Now through Sunday, October 26, the New Mexico Power Pass Plus is $429 for adults, and the New Mexico Power Pass is $329 for adults. All season passes are available for purchase at www.SkiPajarito.com, www.SipapuNM.com or www.ThePowerPass.com or by calling the Pajarito season pass office at (505) 662-5725 or the Sipapu season pass office at (800) 587-2240.

In addition to investing in water and snowmaking, the Sipapu Group plans to enhance both the winter and summer on-mountain experience through trail, lift, terrain park, tree skiing, and mountain biking trail expansions and improvements.

Skiing in the Pajarito area dates at least to the 1930s, and a ski club was first organized in 1943. Today, the area has six lifts — a quad, a triple, three doubles and one rope tow — 40 trails on 751 acres and a peak elevation of 10,440 feet.

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About Pajarito
Pajarito Mountain is where performance skiers come for miles of mogul runs and a laid back atmosphere. Located at the eastern edge of the Jemez Mountains in Northern New Mexico, 5 miles west of Los Alamos and just 90 minutes from Albuquerque and 45 minutes from Santa Fe. Pajarito hosts spectacular views of the Rio Grande Valley and the Valles Caldera National Preserve. Privately owned by the Los Alamos Ski Club and developed in the late 1950s, Pajarito now enjoys 40 named trails and has some of the best bump skiing in the state with a fully operational ski school, Café, and ski rental facility as well as a large volunteer ski patrol. Pajarito Mountain is home to an extensive mountain biking trail system with lift served access and hosts several New Mexico Brewers Festivals throughout the summer. For more information, visit www.skipajarito.com.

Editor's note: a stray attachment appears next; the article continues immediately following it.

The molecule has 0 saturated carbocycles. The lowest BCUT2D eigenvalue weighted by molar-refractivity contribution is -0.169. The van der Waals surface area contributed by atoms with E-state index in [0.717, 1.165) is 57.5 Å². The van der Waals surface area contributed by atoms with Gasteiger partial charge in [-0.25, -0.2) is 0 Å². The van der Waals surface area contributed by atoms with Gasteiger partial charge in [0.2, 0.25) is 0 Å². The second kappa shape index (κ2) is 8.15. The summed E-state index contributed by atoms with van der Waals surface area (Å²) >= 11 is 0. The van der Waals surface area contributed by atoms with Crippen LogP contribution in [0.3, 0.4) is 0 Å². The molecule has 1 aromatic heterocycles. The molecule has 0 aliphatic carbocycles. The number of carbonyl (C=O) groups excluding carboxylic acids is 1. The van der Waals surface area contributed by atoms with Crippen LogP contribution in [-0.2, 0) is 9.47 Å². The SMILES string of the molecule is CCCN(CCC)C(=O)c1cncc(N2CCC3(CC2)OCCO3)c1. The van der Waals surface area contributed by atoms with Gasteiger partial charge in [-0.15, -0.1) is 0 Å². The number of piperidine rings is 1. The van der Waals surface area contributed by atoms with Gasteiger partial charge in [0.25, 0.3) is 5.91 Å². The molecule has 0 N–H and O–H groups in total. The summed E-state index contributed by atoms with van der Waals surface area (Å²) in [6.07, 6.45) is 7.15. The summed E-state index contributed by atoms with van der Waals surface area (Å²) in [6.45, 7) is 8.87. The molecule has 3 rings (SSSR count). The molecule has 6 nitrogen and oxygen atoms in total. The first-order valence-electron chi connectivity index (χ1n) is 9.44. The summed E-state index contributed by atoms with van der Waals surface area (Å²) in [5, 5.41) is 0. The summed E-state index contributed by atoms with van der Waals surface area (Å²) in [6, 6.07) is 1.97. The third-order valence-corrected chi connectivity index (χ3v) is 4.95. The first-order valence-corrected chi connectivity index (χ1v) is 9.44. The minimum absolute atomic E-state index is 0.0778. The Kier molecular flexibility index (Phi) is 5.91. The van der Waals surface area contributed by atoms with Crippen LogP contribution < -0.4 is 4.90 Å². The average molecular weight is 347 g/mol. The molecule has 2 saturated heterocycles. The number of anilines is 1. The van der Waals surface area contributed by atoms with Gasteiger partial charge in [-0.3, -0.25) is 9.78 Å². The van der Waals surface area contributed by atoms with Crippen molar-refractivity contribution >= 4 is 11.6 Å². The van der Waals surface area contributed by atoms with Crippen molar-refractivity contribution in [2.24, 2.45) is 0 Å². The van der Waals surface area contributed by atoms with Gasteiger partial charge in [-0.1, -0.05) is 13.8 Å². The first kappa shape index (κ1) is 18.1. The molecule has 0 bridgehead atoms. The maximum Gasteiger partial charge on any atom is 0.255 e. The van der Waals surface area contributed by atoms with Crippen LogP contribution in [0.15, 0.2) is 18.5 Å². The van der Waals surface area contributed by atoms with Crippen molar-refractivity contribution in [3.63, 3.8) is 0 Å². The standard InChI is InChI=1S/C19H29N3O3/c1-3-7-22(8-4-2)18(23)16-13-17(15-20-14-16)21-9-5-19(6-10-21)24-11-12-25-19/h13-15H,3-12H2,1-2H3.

About Sipapu Ski and Summer Resort
Sipapu Ski and Summer Resort is New Mexico’s fastest growing ski resort. Located just 20 miles southeast of Taos and two hours north of Albuquerque, Sipapu offers family-friendly, family fun to all levels of skiers and snowboarders. Family-owned and operated since 1952, Sipapu is home to New Mexico’s longest ski season and the best deals in the Rockies. The resort is surrounded by the Sangre de Cristo Mountains and Carson National Forest, and features over 40 trails, five lifts and two terrain parks. On-site amenities include slope-side lodging, a full-service ski shop, ski school and New Mexico’s best riverside dining experience at the Riverside Cafe. For more information, visit www.SipapuNM.com.

About Los Alamos County
Los Alamos is located on the Pajarito Plateau, in the mountains of Northern New Mexico. Home of Los Alamos National Laboratory, it is a small community (pop. 18,000) that possesses a world-wide reputation for scientific and technological development. Cultural and recreational opportunities abound, with plenty of hiking and biking trails, skiing, and easy access to national attractions such as the nearby Valles Caldera National Preserve and Bandelier National Monument. Los Alamos is surrounded by National Forest, National Park, Pueblo, and other Federal lands. The County Council is the governing body with seven members.